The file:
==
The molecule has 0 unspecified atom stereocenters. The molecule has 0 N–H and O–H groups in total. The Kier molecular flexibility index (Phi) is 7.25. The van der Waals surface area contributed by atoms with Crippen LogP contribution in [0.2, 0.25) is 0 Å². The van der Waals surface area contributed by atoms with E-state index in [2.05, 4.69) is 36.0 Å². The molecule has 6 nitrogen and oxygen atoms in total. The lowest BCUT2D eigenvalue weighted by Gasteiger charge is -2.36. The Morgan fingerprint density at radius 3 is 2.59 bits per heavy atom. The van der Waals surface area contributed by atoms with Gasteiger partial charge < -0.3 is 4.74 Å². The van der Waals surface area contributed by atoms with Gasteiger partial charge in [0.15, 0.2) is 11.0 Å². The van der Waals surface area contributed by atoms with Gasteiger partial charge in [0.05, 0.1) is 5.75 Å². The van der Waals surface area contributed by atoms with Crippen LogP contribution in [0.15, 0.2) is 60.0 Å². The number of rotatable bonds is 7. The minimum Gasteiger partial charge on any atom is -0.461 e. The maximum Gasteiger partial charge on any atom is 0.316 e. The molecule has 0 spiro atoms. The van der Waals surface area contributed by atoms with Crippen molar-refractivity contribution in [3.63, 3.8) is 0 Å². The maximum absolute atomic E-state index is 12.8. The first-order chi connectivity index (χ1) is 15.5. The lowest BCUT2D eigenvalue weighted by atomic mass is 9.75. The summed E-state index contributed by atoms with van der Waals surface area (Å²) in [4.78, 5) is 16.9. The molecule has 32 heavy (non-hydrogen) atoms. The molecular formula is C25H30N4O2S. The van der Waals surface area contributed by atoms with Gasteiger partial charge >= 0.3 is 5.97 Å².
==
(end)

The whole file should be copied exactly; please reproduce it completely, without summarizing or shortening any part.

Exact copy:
The molecule has 0 unspecified atom stereocenters. The molecule has 0 N–H and O–H groups in total. The Kier molecular flexibility index (Phi) is 7.25. The van der Waals surface area contributed by atoms with Crippen LogP contribution in [0.2, 0.25) is 0 Å². The van der Waals surface area contributed by atoms with E-state index in [2.05, 4.69) is 36.0 Å². The molecule has 6 nitrogen and oxygen atoms in total. The lowest BCUT2D eigenvalue weighted by Gasteiger charge is -2.36. The Morgan fingerprint density at radius 3 is 2.59 bits per heavy atom. The van der Waals surface area contributed by atoms with Gasteiger partial charge < -0.3 is 4.74 Å². The van der Waals surface area contributed by atoms with Gasteiger partial charge in [0.15, 0.2) is 11.0 Å². The van der Waals surface area contributed by atoms with Gasteiger partial charge in [0.05, 0.1) is 5.75 Å². The van der Waals surface area contributed by atoms with Crippen LogP contribution in [0.15, 0.2) is 60.0 Å². The number of rotatable bonds is 7. The minimum Gasteiger partial charge on any atom is -0.461 e. The maximum Gasteiger partial charge on any atom is 0.316 e. The molecule has 0 spiro atoms. The van der Waals surface area contributed by atoms with Crippen molar-refractivity contribution in [3.63, 3.8) is 0 Å². The maximum absolute atomic E-state index is 12.8. The first-order chi connectivity index (χ1) is 15.5. The lowest BCUT2D eigenvalue weighted by atomic mass is 9.75. The summed E-state index contributed by atoms with van der Waals surface area (Å²) in [4.78, 5) is 16.9. The molecule has 32 heavy (non-hydrogen) atoms. The molecular formula is C25H30N4O2S. The van der Waals surface area contributed by atoms with Gasteiger partial charge >= 0.3 is 5.97 Å².